Many travel and tourism associations and organisations are working hard now to emphasize tourism’s proven resilience and are standing ready to support recovery. In 2019 the travel and tourism industry accounted for 10% of the total GDP worldwide. Governments and local authorities will be anxious to aid and fund cities, regions and countries in attempts to kick start the tourism industry as soon as possible. Even whilst battling with the immediate impact, this is also the time to think to the future and recovery planning. In the new travel dynamic people will evaluate and make decisions in a different way. But how many destinations will take advantage of the opportunities that are available now to ensure they are ready to get travellers back once the crisis is over?
What will the new tourism dynamic look like?
International tourist organisations can use this time to study a strategy to ensure their destination and its stakeholders are fully prepared and ready for the inevitable recovery and the new tourism dynamic that will come with it. Travellers will be initially cautious in their movements, but there will be plenty of pent-up wanderlust as the first hesitant steps are taken. Domestic visitors and international independent travellers will lead the way, while tourist groups and study groups will arrive in a later wave. However, one thing is certain, everyone will be thinking differently about how they travel and what they want from their trip. A residue of fear will initially exist, and many will shun aspects of perceived over-organisation and lean instead towards independent and localised experiences away from the crowds. While fewer people will initially join groups, those who do travel will demand an increased level of customisation and personalisation of services.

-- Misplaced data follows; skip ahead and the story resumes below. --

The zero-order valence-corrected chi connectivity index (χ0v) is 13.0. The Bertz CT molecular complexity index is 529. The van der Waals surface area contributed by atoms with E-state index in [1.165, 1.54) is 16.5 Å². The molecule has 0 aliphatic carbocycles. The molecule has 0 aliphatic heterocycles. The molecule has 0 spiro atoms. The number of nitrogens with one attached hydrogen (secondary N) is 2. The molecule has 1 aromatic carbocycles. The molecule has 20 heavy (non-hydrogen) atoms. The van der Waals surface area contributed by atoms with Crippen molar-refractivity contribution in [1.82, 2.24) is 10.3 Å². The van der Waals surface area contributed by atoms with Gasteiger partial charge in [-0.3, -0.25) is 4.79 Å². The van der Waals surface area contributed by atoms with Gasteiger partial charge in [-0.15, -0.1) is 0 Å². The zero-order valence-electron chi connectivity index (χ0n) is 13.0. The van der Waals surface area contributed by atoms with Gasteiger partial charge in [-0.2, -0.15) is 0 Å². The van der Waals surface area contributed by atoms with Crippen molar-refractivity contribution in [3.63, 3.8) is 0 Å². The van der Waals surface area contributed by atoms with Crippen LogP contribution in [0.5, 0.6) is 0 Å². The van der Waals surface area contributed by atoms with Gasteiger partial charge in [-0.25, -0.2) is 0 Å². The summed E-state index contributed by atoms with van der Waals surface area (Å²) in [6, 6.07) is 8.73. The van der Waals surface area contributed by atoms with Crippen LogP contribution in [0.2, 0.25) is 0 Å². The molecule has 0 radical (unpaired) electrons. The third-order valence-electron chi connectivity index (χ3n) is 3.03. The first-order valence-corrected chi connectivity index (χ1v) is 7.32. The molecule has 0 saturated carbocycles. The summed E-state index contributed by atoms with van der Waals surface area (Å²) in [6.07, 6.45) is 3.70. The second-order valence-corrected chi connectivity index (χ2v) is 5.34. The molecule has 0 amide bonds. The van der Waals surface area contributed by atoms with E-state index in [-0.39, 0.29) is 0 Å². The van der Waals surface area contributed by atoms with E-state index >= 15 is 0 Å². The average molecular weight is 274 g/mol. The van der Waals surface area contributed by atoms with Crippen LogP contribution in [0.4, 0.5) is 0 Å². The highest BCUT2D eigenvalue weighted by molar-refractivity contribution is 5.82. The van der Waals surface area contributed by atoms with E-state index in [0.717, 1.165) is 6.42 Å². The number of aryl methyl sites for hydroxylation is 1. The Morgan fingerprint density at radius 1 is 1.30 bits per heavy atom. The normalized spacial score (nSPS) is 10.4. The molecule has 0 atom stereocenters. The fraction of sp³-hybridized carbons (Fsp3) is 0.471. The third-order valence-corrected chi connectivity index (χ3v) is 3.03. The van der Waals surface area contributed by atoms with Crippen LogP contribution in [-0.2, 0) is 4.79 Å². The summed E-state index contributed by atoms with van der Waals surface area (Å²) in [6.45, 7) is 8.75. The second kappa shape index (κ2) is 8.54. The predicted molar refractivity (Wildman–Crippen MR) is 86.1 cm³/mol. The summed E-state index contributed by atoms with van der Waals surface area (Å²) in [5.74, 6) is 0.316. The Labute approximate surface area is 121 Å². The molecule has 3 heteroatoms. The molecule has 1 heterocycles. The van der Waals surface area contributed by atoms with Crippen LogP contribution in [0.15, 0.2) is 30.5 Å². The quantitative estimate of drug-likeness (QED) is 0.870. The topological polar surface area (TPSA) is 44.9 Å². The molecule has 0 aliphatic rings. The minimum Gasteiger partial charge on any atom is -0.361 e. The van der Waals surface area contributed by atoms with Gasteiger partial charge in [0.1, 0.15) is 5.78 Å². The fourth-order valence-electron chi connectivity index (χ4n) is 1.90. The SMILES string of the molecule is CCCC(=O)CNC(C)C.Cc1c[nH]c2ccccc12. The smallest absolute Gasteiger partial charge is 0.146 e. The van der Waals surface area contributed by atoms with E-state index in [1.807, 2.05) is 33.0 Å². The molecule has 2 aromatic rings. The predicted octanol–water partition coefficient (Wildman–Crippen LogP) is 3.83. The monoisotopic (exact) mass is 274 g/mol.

The importance of digital services
The goals for sustainable tourism and the efforts to better manage tourist flow in cities and reduce over-tourism will most likely continue to be very high up on the agenda for many tourist boards. Communicating efficiently in a number of languages will also underlie strategies, and in all likelihood, digital services and targeted communication will be the keystone of campaigns. Lockdown has created an unexpected boost in everyone’s tech usage and skills, especially in those people who previously used it less, such as the older generation.